New For The Reading Nook
New books cover a variety of topics
Elaine Hodge Marze’s newly released “Widowhood, I Didn’t Ask For This” features an in-depth look into the sudden, unwanted shift of becoming a widow.
Combining faith with humor, Marze allows her readers to feel seen – and understood.
“I was inspired to write this because so many friends gave me grief books after my husband died and none answered my need,” Marze said. “They were about the stages of grief, which I could have cared less about, or they were books of faith that said we should be happy whatever state we are in. You will never hear a woman who has lost her lover, her companion, her friend, her heart, give that kind of advice.”
Marze, who was married for 40 years, didn’t simply write about her experience but interviewed other widows to contribute. ‘After reading ‘Widowhood, I Didn’t Ask For This,’ readers gain a confidence that they are not bad Christians or weak just because they have to grieve,” Marze said. “I have had women tell me the book changed their lives, and several now give the book as a ministry instead of funeral flowers.”
“Widowhood, I Didn’t Ask For This” is available in both ebook and paperback on Amazon.
Paul Savage Jr., the local author of “Chemo Containment,” shares his personal experience with cancer via a fictional structure. “I pray readers are thrilled to join my character Brady throughout this journey, while also gaining a deeper understanding of what it feels like to be cancer survivor,” Savage said.
“Chemo Containment” was inspired by Savage’s journey battling testicular cancer during a worldwide pandemic. He began treatments in 2020.
“I vividly remember the nurses bringing IV bags with warning labels plastered on them and the extensive checks they conducted before administering the drugs,” Savage said.
“The process was a little terrifying, but mostly intriguing. I placed all my trust in this clear drug in a bag and prayed that it would cure me. But, what if it didn’t? What if something was altered along the way?”
And so the idea for the novel was born.
“Chemo Containment” is a sci-fi story about a boy whose chemotherapy was altered, creat ing a life-changing ability that soon affects the entire world.
“Chemo Containment” is the first book in a trilogy titled “The Containment Series.” The sequel, “Chemo Compound,” is scheduled to be published in spring 2023, while the series’ final book should be released in late 2023. You can find this series on Amazon.
Gary D. Joiner, Ph.D., just released his latest historical nonfiction title, “Shreveport’s Historic Greenwood Cemetery,” featuring fascinating stories of those buried in the beautiful local graveyard. From the comfort of their couch, readers can enjoy an excursion through the rows of tombstones, some of which hold North Louisiana’s most interesting tales.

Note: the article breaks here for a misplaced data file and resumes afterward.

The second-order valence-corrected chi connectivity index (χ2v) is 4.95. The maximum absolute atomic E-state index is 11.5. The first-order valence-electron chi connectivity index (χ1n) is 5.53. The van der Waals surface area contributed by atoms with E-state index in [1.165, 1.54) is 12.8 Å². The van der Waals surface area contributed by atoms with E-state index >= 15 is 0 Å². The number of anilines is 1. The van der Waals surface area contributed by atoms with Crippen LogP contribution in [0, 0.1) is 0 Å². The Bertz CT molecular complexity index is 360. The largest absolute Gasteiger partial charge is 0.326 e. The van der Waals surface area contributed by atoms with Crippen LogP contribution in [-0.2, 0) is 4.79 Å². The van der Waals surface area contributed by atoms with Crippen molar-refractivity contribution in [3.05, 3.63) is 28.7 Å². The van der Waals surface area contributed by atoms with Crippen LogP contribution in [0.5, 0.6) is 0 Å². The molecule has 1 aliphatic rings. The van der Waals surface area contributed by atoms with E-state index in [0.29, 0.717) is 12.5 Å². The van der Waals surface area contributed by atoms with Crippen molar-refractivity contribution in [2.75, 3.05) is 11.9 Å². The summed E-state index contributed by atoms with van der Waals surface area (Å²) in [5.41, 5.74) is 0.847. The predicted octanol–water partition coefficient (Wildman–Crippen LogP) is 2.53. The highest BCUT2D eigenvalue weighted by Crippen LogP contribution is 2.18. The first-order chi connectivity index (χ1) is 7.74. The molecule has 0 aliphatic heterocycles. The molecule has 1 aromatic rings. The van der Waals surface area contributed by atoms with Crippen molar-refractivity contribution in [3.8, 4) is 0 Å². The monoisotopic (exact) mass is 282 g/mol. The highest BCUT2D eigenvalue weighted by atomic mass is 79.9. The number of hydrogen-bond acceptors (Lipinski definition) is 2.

“Shreveport’d Historic Greenwood Cemetary” consists of tours through the cemetery and contains biographies, illustrations, maps and the longitude and latitude for each grave referenced.
“I want readers to understand more about Shreveport,” Joiner said. “After all, we have to know where we came from in order to figure out where we’re going. In this case, the Greenwood Cemetery is a social laboratory that can tell us so much about ourselves.”
But good intentions don’t always come easily. “This book took a while,” Joiner said. “Gathering the data was not a fast endeavor. I was dealing with people that have been buried since the 1890s and trying to do them justice.”
Joiner, who has a master’s degree in history from La. Tech and a Ph.D. from St. Martin’s College of Lancaster University, is thankfully just the author to do just that. He has another similarly exciting book from 2015, “Shreveport’s Historic Oakland Cemetery.” Both titles are available now on Amazon.
Ardie Cesario recently released “We Have Secrets: Were We Rotten?” This unique collection of short stories explores the real lives behind the obituary.
“I had no obituary planned when I handled my mother’s funeral,” Cesario said. “The funeral director whipped out a form, but this didn’t tell the whole story. Although my mother was saintly, she was also a chocaholic and never met a slot machine she didn’t like.”
Cesario likens his writing to a fish swimming – it’s necessary. He’s been writing since the eighth grade, when he first composed a story recounting the day he learned his father passed. “I wrote about the priest coming to tell me my dad had died. I read the story aloud, and all the girls, including the nun, was crying. … It got me hooked on writing because you can create something which draws out people’s emotions,” Cesario said.
“What makes my book unique is the person who died gets to explain how they came about their secret, and someone who knew them gets to discuss the peccadillo and say, “But they were good, and we worked around the peccadillo,” or even “I am glad the sorry, pitiful person is dead.”
“We Have Secrets: Were We Rotten?” is available on Amazon.